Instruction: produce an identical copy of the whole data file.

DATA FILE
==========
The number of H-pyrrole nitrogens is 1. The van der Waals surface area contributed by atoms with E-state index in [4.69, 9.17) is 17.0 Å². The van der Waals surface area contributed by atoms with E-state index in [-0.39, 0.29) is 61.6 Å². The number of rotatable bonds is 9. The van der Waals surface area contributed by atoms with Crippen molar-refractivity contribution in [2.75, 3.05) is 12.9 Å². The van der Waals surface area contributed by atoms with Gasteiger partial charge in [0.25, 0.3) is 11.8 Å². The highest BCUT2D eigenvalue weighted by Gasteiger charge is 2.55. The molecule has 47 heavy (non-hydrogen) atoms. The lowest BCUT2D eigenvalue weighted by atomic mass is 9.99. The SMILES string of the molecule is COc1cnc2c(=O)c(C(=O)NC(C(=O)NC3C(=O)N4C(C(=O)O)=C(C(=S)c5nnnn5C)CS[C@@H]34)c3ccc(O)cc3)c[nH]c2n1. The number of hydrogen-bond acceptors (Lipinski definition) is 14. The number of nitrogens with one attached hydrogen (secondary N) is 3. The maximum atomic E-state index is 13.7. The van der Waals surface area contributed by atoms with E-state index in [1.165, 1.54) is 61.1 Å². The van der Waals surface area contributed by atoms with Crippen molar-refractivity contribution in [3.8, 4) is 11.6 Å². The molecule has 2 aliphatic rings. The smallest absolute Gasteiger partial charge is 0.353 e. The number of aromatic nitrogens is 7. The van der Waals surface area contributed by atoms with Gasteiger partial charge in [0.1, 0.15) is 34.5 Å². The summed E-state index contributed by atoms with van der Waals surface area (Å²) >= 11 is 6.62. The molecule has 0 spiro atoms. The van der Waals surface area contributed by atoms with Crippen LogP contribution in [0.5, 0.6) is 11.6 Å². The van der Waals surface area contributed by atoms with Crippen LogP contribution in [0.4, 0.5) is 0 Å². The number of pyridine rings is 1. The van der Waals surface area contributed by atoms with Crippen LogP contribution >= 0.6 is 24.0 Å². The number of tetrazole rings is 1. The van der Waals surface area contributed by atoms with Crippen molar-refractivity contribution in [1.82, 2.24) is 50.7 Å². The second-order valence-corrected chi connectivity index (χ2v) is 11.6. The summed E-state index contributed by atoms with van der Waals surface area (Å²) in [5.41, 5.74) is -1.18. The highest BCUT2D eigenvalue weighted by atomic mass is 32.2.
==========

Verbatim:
The number of H-pyrrole nitrogens is 1. The van der Waals surface area contributed by atoms with E-state index in [4.69, 9.17) is 17.0 Å². The van der Waals surface area contributed by atoms with E-state index in [-0.39, 0.29) is 61.6 Å². The number of rotatable bonds is 9. The van der Waals surface area contributed by atoms with Crippen molar-refractivity contribution in [2.75, 3.05) is 12.9 Å². The van der Waals surface area contributed by atoms with Gasteiger partial charge in [0.25, 0.3) is 11.8 Å². The highest BCUT2D eigenvalue weighted by Gasteiger charge is 2.55. The molecule has 47 heavy (non-hydrogen) atoms. The lowest BCUT2D eigenvalue weighted by atomic mass is 9.99. The SMILES string of the molecule is COc1cnc2c(=O)c(C(=O)NC(C(=O)NC3C(=O)N4C(C(=O)O)=C(C(=S)c5nnnn5C)CS[C@@H]34)c3ccc(O)cc3)c[nH]c2n1. The number of hydrogen-bond acceptors (Lipinski definition) is 14. The number of nitrogens with one attached hydrogen (secondary N) is 3. The maximum atomic E-state index is 13.7. The van der Waals surface area contributed by atoms with E-state index in [1.165, 1.54) is 61.1 Å². The van der Waals surface area contributed by atoms with Crippen molar-refractivity contribution in [3.8, 4) is 11.6 Å². The molecule has 2 aliphatic rings. The smallest absolute Gasteiger partial charge is 0.353 e. The number of aromatic nitrogens is 7. The van der Waals surface area contributed by atoms with Gasteiger partial charge in [0.1, 0.15) is 34.5 Å². The summed E-state index contributed by atoms with van der Waals surface area (Å²) >= 11 is 6.62. The molecule has 0 spiro atoms. The van der Waals surface area contributed by atoms with Crippen LogP contribution in [0.5, 0.6) is 11.6 Å². The van der Waals surface area contributed by atoms with Crippen LogP contribution in [0.4, 0.5) is 0 Å². The number of pyridine rings is 1. The van der Waals surface area contributed by atoms with Crippen LogP contribution >= 0.6 is 24.0 Å². The number of tetrazole rings is 1. The van der Waals surface area contributed by atoms with Crippen molar-refractivity contribution in [1.82, 2.24) is 50.7 Å². The second-order valence-corrected chi connectivity index (χ2v) is 11.6. The summed E-state index contributed by atoms with van der Waals surface area (Å²) in [5.41, 5.74) is -1.18. The highest BCUT2D eigenvalue weighted by atomic mass is 32.2.